Rule #1 in any crisis situation: DON’T PANIC! Sometimes with a little bad luck, you find yourself stuck in a lease for a place that just isn’t going to work for you. Maybe its become too expensive or you lost your job, maybe your neighbor upstairs is hosting a rave every other weeknight until 4 am, or maybe your landlord is just terrible or unresponsive. There are a number of potential options to get out of your apartment. Here are a few tips:
Contact your agent
The agent who rented your apartment will hopefully feel some responsibility to help you since he’s the one you placed you there. Hopefully, he can help you find a place at a reduced rate if you are a returning customer.
Check with your agent first and review your lease carefully as most leases have a clause regarding subletting (its often found in the addendum). Most often there’s a clause allowing you to get out of your lease if you can find a suitable replacement tenant which the owner approves. Some landlords will charge you a fee of up to 1 month’s rent or expect you to pay any rent between the time you leave and the new tenant begins, so try to give as much notice as possible to your landlord. Spring and summer months are generally easier to find new renters. If your lease does not mention subletting or forbids it, it’s still worth contacting your agent or landlord to run the idea by them as exceptions can often be made.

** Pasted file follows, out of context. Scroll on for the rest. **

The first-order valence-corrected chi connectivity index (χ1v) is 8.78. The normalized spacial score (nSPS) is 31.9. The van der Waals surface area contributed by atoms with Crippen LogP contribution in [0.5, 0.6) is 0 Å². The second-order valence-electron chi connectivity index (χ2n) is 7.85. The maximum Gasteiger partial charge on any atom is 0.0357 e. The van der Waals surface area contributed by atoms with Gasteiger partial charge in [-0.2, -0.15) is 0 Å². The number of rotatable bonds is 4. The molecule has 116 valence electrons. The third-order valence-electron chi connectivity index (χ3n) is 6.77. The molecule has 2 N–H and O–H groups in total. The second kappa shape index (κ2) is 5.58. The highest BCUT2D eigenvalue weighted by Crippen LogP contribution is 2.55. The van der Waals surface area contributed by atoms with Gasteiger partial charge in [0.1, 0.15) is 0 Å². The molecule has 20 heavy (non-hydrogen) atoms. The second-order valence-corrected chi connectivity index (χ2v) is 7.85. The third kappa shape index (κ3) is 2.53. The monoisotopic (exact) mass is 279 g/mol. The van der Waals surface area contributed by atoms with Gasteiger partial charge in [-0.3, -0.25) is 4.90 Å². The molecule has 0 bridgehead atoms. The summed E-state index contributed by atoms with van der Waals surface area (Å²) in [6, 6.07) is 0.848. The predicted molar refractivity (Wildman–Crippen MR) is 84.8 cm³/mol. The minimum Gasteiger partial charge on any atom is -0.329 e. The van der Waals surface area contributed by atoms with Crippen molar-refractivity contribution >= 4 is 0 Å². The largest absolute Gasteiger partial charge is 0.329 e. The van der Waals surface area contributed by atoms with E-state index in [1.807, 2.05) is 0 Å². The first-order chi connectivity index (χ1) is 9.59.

Ask the landlord
Ask the landlord what it will take to break your lease if possible approach them politely and explain what it is that’s not working out for you. Maybe it’s something they can fix. Usually, landlords are more sympathetic to unavoidable circumstances such as job relocation, loss of a job, illness, or emergency.
Start searching for a new apartment as early as possible, but DON’T sign for a new place until you’ve worked out an arrangement with your landlord!